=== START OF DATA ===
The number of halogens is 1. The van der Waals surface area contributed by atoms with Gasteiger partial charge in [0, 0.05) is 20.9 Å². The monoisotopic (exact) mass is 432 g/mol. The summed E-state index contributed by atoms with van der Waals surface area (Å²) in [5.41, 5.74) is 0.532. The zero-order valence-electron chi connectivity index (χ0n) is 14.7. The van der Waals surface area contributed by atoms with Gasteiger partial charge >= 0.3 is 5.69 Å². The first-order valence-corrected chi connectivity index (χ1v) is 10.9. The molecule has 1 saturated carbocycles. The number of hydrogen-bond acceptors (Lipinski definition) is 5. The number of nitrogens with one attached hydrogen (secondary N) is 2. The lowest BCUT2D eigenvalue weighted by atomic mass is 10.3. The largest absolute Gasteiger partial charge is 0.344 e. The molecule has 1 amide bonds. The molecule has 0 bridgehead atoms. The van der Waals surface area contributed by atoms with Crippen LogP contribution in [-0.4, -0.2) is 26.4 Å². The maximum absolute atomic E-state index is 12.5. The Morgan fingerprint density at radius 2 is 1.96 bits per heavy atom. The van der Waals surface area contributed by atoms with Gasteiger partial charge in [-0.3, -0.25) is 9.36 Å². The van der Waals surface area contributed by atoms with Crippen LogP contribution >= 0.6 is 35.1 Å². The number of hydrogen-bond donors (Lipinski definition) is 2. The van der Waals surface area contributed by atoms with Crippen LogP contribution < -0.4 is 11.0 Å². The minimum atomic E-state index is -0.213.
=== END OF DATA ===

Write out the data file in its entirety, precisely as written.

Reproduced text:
The number of halogens is 1. The van der Waals surface area contributed by atoms with Gasteiger partial charge in [0, 0.05) is 20.9 Å². The monoisotopic (exact) mass is 432 g/mol. The summed E-state index contributed by atoms with van der Waals surface area (Å²) in [5.41, 5.74) is 0.532. The zero-order valence-electron chi connectivity index (χ0n) is 14.7. The van der Waals surface area contributed by atoms with Gasteiger partial charge >= 0.3 is 5.69 Å². The first-order valence-corrected chi connectivity index (χ1v) is 10.9. The molecule has 1 saturated carbocycles. The number of hydrogen-bond acceptors (Lipinski definition) is 5. The number of nitrogens with one attached hydrogen (secondary N) is 2. The lowest BCUT2D eigenvalue weighted by atomic mass is 10.3. The largest absolute Gasteiger partial charge is 0.344 e. The molecule has 1 amide bonds. The molecule has 0 bridgehead atoms. The van der Waals surface area contributed by atoms with Crippen LogP contribution in [-0.4, -0.2) is 26.4 Å². The maximum absolute atomic E-state index is 12.5. The Morgan fingerprint density at radius 2 is 1.96 bits per heavy atom. The van der Waals surface area contributed by atoms with Gasteiger partial charge in [-0.3, -0.25) is 9.36 Å². The van der Waals surface area contributed by atoms with Crippen LogP contribution >= 0.6 is 35.1 Å². The number of hydrogen-bond donors (Lipinski definition) is 2. The van der Waals surface area contributed by atoms with Crippen LogP contribution < -0.4 is 11.0 Å². The minimum atomic E-state index is -0.213.